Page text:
Feb 14, 2018

FTC nominees tread carefully around Big Tech

The Federal Trade Commission in America's consumer protection agency. Photo: PAUL J. RICHARDS/AFP/Getty Images

Four nominees to serve on the Federal Trade Commission moved carefully around a question about their views on Big Tech’s growing power on Wednesday, pledging generally to enforce antitrust laws but not firing any broadsides against companies like Facebook and Google.

Why it matters: This question faces antitrust regulators as dominant tech platforms only get bigger, and calls to rein them in become more prominent. That could include calls for the agency to take another look at Google's search dominance.

What they're saying:

  • FTC chair nominee Joseph Simons: “Sometimes big is good, sometimes big is bad, and sometimes it’s both at the same time. Oftentimes companies get big because they are successful with the consumer, they offer a good service at low price, and that’s a good thing and we don’t want to interfere with that. On the other hand, companies that are already big and influential can sometimes use inappropriate means, anticompetitive means, to get big or to stay big — and if that’s the case, then we should be vigorously enforcing the antitrust laws and attacking that conduct and prohibiting it.”
  • Commissioner nominee Christine Wilson: “I know there have been questions about whether the antitrust laws as currently crafted are sufficient to address these issues and I would like to affirm my view today that in fact the antitrust laws as written today are broad and flexible and are capable of adapting to evolving technology. … I understand that there have been investigations into companies in the past, there has been a lapse of time an technology has evolved, and so it may make sense to take another look at concerns that have been raised.”
  • Commissioner nominee Noah Phillips: “Like many Americans, I experience daily the incredible impact that many of these firms have on my life. … I think the FTC has a very big role to play here in applying the law fairly, in applying it carefully, and very importantly in continuing to keep abreast of changing trends in the markets.”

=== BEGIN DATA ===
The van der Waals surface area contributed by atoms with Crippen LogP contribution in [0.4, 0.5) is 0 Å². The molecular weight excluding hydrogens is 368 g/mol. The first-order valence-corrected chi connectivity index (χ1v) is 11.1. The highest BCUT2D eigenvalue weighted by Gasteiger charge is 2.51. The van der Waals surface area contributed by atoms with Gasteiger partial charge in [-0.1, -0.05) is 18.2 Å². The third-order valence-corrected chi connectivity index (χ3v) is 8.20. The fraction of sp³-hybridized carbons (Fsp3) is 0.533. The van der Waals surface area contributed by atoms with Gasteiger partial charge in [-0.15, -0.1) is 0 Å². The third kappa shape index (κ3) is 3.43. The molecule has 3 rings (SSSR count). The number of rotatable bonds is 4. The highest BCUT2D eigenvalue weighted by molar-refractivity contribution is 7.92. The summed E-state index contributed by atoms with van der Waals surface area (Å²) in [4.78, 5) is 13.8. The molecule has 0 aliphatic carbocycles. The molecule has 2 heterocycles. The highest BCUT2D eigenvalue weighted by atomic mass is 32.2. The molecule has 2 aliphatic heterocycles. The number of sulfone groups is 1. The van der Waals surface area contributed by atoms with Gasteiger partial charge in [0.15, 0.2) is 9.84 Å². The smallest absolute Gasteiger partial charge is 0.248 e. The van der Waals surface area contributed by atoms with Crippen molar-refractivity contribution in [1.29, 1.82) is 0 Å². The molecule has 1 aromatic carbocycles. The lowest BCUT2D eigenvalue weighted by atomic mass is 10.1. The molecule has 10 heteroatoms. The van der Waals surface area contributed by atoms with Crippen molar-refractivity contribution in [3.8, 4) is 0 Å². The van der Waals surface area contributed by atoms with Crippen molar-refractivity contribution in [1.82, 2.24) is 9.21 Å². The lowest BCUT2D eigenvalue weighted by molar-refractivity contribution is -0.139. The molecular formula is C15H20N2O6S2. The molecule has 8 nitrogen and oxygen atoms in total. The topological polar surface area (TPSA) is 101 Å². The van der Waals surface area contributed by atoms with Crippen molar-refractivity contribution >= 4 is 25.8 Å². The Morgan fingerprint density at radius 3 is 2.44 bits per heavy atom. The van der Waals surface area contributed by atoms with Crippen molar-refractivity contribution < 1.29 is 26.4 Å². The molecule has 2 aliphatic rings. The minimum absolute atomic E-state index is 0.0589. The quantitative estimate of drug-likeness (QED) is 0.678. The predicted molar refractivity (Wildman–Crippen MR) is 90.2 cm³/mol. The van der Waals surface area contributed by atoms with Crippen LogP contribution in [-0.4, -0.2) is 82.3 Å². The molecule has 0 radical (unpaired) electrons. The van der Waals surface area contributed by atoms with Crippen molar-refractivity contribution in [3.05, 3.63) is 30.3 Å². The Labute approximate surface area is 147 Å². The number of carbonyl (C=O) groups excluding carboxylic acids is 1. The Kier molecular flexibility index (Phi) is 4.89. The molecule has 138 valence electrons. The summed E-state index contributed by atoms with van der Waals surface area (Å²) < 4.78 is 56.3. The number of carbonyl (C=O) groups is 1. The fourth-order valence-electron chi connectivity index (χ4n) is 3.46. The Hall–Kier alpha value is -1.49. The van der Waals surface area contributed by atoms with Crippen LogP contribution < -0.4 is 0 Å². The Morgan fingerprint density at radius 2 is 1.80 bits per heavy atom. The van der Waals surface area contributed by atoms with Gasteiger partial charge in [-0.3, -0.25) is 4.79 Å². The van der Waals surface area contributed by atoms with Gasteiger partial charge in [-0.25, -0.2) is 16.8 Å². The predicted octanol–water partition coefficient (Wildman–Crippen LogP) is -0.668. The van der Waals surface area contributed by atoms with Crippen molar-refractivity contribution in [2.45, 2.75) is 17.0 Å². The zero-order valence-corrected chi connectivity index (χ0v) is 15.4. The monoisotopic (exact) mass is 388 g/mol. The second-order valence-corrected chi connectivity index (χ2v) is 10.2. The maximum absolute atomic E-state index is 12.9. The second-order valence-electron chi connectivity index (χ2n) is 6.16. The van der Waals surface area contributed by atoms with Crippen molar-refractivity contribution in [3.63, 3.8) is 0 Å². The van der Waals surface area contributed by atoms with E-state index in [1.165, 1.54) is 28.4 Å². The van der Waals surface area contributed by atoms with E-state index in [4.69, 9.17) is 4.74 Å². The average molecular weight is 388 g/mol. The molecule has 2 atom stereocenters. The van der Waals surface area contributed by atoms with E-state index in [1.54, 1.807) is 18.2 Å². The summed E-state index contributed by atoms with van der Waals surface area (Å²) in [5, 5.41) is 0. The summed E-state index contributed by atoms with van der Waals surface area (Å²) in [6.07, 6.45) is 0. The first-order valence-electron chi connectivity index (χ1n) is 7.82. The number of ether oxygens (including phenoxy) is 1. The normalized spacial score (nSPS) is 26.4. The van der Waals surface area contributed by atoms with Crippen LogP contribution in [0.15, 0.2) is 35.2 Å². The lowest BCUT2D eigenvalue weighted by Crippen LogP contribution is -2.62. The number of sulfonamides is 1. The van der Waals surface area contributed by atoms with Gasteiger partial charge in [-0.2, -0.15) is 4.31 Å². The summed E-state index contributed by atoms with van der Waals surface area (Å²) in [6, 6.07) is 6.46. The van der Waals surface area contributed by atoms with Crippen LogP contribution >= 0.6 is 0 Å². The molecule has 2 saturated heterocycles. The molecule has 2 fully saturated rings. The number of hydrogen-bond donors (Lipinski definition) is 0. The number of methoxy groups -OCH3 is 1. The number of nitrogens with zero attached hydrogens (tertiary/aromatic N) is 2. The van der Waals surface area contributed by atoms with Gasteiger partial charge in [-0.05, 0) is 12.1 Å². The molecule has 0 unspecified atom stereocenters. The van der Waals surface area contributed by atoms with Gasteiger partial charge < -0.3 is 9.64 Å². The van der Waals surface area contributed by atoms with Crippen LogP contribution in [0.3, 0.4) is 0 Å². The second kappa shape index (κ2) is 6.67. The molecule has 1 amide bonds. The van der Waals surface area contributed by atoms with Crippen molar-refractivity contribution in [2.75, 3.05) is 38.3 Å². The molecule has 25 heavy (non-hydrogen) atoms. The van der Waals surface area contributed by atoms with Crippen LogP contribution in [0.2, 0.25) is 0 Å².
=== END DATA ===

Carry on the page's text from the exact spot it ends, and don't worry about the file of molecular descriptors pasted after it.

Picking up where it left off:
• Commissioner nominee Rohit Chopra: "I agree with Mr. Simons that there’s a real role to continue to look back at past actions to determine whether models and empirical analysis have been accurate, how they can be evolved, but I think it’s an area that we need to be humble and continue to learn to effectively understand dynamics in this marketplace."

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Coronavirus dashboard

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  1. Global: Total confirmed cases as of 3 p.m. ET: 766,336 — Total deaths: 36,873 — Total recoveries: 160,001.
  2. U.S.: Leads the world in confirmed cases. Total confirmed cases as of 3 p.m. ET: 153,246 — Total deaths: 2,828 — Total recoveries: 5,545.
  3. Federal government latest: The White House will extend its social distancing guidelines until April 30 — Rep. Nydia Velázquez diagnosed with "presumed" coronavirus infection.
  4. State updates: Virginia and Maryland issued stay-at-home orders to residents, joining 28 other states — Florida megachurch pastor arrested for refusing to call off mass services.
  5. World updates: Italy reports 1,590 recoveries from the virus, its highest ever.
  6. In photos: Navy hospital ship arrives in Manhattan
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New York Gov. Andrew Cuomo said during a Monday press briefing that he won't get into a political tussle with President Trump — calling it "counterproductive" and "anti-American" — as his state deals with the most confirmed coronavirus cases in the country.

The backdrop: Trump said during an appearance on "Fox & Friends" earlier Monday that Cuomo has received high polling numbers during the outbreak because New York has received federal aid.

Maryland and Virginia issue coronavirus stay-at-home orders

Data: Axios reporting; Map: Danielle Alberti/Axios

Maryland Gov. Larry Hogan and Virginia Gov. Ralph Northam issued stay-at-home orders on Monday, with exceptions for residents engaged in essential services, including health care and government functions.

The big picture: The states are the latest to announce policies to enforce social distancing, which have affected almost 250 million Americans. More than 1.5 billion people worldwide had been asked to stay home as of last week.

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